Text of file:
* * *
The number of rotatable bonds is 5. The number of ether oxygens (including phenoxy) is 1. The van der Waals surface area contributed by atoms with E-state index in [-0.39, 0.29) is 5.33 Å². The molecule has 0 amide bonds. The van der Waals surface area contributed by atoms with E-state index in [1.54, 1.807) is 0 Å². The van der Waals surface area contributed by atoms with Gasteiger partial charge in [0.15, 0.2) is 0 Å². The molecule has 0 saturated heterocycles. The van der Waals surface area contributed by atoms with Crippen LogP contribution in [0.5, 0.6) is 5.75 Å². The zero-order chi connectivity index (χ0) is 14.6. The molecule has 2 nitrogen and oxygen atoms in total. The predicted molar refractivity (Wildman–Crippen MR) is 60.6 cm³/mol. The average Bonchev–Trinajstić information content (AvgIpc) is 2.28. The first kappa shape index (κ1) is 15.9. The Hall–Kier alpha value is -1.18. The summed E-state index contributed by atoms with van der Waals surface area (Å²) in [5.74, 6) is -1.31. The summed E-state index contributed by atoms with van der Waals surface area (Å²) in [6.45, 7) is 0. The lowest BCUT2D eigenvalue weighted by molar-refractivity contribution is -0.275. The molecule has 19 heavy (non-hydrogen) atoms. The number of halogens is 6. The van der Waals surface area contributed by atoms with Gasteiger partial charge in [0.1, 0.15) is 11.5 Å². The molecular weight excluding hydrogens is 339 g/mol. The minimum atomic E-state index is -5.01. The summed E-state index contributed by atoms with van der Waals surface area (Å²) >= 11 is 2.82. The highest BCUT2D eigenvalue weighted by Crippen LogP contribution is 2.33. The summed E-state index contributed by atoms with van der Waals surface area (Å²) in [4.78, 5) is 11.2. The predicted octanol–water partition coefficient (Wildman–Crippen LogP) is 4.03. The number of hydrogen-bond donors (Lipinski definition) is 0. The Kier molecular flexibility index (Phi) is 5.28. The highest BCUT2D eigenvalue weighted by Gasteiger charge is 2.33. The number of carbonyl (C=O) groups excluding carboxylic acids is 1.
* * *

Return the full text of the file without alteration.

The number of rotatable bonds is 5. The number of ether oxygens (including phenoxy) is 1. The van der Waals surface area contributed by atoms with E-state index in [-0.39, 0.29) is 5.33 Å². The molecule has 0 amide bonds. The van der Waals surface area contributed by atoms with E-state index in [1.54, 1.807) is 0 Å². The van der Waals surface area contributed by atoms with Gasteiger partial charge in [0.15, 0.2) is 0 Å². The molecule has 0 saturated heterocycles. The van der Waals surface area contributed by atoms with Crippen LogP contribution in [0.5, 0.6) is 5.75 Å². The zero-order chi connectivity index (χ0) is 14.6. The molecule has 2 nitrogen and oxygen atoms in total. The predicted molar refractivity (Wildman–Crippen MR) is 60.6 cm³/mol. The average Bonchev–Trinajstić information content (AvgIpc) is 2.28. The first kappa shape index (κ1) is 15.9. The Hall–Kier alpha value is -1.18. The summed E-state index contributed by atoms with van der Waals surface area (Å²) in [5.74, 6) is -1.31. The summed E-state index contributed by atoms with van der Waals surface area (Å²) in [6.45, 7) is 0. The lowest BCUT2D eigenvalue weighted by molar-refractivity contribution is -0.275. The molecule has 19 heavy (non-hydrogen) atoms. The number of halogens is 6. The van der Waals surface area contributed by atoms with Gasteiger partial charge in [0.1, 0.15) is 11.5 Å². The molecular weight excluding hydrogens is 339 g/mol. The minimum atomic E-state index is -5.01. The summed E-state index contributed by atoms with van der Waals surface area (Å²) >= 11 is 2.82. The highest BCUT2D eigenvalue weighted by Crippen LogP contribution is 2.33. The summed E-state index contributed by atoms with van der Waals surface area (Å²) in [4.78, 5) is 11.2. The predicted octanol–water partition coefficient (Wildman–Crippen LogP) is 4.03. The number of hydrogen-bond donors (Lipinski definition) is 0. The Kier molecular flexibility index (Phi) is 5.28. The highest BCUT2D eigenvalue weighted by Gasteiger charge is 2.33. The number of carbonyl (C=O) groups excluding carboxylic acids is 1.